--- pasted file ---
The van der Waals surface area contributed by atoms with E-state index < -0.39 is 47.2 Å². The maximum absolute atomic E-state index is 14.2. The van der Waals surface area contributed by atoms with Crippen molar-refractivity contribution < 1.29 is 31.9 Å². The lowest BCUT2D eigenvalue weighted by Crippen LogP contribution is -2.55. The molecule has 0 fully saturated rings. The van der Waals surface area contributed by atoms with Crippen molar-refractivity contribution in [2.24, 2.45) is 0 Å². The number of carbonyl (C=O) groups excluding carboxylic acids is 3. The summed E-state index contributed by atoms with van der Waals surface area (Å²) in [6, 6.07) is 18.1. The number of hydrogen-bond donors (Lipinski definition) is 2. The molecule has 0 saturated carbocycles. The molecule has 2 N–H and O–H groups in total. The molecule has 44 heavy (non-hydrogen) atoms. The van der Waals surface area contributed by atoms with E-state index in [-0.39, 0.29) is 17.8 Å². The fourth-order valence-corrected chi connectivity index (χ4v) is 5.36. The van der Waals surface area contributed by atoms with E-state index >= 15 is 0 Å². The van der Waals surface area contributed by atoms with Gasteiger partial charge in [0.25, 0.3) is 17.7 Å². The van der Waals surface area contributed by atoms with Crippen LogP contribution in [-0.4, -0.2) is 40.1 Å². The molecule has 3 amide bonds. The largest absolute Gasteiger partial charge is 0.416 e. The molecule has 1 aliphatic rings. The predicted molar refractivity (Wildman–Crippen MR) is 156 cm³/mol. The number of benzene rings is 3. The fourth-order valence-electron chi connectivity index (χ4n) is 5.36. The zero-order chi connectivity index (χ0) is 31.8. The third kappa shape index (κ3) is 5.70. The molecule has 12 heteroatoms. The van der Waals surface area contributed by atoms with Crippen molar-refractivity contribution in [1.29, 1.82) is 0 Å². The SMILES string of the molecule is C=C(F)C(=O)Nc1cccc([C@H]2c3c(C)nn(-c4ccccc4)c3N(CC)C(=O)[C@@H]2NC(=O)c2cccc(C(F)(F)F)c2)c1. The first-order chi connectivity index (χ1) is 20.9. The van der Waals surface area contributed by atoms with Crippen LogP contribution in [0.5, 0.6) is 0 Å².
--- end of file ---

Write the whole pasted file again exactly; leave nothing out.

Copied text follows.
The van der Waals surface area contributed by atoms with E-state index < -0.39 is 47.2 Å². The maximum absolute atomic E-state index is 14.2. The van der Waals surface area contributed by atoms with Crippen molar-refractivity contribution < 1.29 is 31.9 Å². The lowest BCUT2D eigenvalue weighted by Crippen LogP contribution is -2.55. The molecule has 0 fully saturated rings. The van der Waals surface area contributed by atoms with Crippen molar-refractivity contribution in [2.24, 2.45) is 0 Å². The number of carbonyl (C=O) groups excluding carboxylic acids is 3. The summed E-state index contributed by atoms with van der Waals surface area (Å²) in [6, 6.07) is 18.1. The number of hydrogen-bond donors (Lipinski definition) is 2. The molecule has 0 saturated carbocycles. The molecule has 2 N–H and O–H groups in total. The molecule has 44 heavy (non-hydrogen) atoms. The van der Waals surface area contributed by atoms with E-state index in [-0.39, 0.29) is 17.8 Å². The fourth-order valence-corrected chi connectivity index (χ4v) is 5.36. The van der Waals surface area contributed by atoms with E-state index >= 15 is 0 Å². The van der Waals surface area contributed by atoms with Gasteiger partial charge in [0.25, 0.3) is 17.7 Å². The van der Waals surface area contributed by atoms with Crippen LogP contribution in [-0.4, -0.2) is 40.1 Å². The molecule has 3 amide bonds. The largest absolute Gasteiger partial charge is 0.416 e. The molecule has 1 aliphatic rings. The predicted molar refractivity (Wildman–Crippen MR) is 156 cm³/mol. The number of benzene rings is 3. The fourth-order valence-electron chi connectivity index (χ4n) is 5.36. The zero-order chi connectivity index (χ0) is 31.8. The third kappa shape index (κ3) is 5.70. The molecule has 12 heteroatoms. The van der Waals surface area contributed by atoms with Crippen molar-refractivity contribution in [1.29, 1.82) is 0 Å². The SMILES string of the molecule is C=C(F)C(=O)Nc1cccc([C@H]2c3c(C)nn(-c4ccccc4)c3N(CC)C(=O)[C@@H]2NC(=O)c2cccc(C(F)(F)F)c2)c1. The first-order chi connectivity index (χ1) is 20.9. The van der Waals surface area contributed by atoms with Crippen LogP contribution in [0.5, 0.6) is 0 Å².